The Supreme Court today blocked the Biden administration from enforcing a vaccine or testing mandate for large employers, allowing wireless contractors and suppliers with over 100 employees to not adhere to OSHA’s vaccine Emergency Temporary Standard (ETS).
Although there were guidelines that should have been in place following the January 10 deadline, two large contractors had not required the testing or vaccinations since they believed the mandate might be overturned, according to company employees who contacted Wireless Estimator.
The 6 to 3 SCOTUS decision with the liberal justices in dissent, reapplied the temporary injunction that blocked OSHA from enforcing the ETS while parties continue to argue in lower courts over whether the emergency rule is valid.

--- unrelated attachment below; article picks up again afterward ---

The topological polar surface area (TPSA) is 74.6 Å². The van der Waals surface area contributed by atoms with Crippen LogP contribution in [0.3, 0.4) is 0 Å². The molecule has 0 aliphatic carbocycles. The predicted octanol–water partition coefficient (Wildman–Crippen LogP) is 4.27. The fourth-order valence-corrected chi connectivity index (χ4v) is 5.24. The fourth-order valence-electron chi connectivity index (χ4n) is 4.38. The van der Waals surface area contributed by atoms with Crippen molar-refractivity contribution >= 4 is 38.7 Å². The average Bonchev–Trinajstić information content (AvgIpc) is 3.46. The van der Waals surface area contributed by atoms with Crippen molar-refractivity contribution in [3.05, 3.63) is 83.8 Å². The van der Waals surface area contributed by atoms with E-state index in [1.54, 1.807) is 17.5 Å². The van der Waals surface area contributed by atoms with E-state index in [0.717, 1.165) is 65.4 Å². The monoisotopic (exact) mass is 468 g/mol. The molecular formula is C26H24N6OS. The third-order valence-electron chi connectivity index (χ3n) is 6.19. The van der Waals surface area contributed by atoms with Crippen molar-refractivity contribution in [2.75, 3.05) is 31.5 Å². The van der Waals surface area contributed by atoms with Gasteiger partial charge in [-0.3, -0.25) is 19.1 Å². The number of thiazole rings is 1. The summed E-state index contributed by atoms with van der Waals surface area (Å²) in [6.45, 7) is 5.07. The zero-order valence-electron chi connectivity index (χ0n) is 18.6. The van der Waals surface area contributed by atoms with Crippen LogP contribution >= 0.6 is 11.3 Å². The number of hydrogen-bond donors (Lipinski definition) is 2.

OSHA’s ETS was only designed to remain in place for six months, then the agency would have had to approve a permanent standard through rulemaking.
The majority opinion said a statute on workplace hazards did not justify a mandate that would have required more than 80 million workers to be vaccinated or tested.
In their dissenting opinion, Justices Stephen Breyer, Sonia Sotomayor and Elena Kagan expressed concern at the court’s desire to frustrate “the federal government’s ability to counter the unparalleled threat that Covid-19 poses to our nation’s workers.”
During last week’s hearing, Sotomayor said that covid cases were surging: “We have 100,000 children, which we’ve never had before, in serious condition and many on ventilators.” Her statement was widely labeled as untrue.
Many wireless contractors have been concerned that if the Supreme Court sided with the administration that they would lose employee at a time when tower technicians are already scarce.
However, contractors can still require vaccinations, regardless of SCOTUS’s decision, but they’ll need to have a plan in place to backfill positions of workers who leave.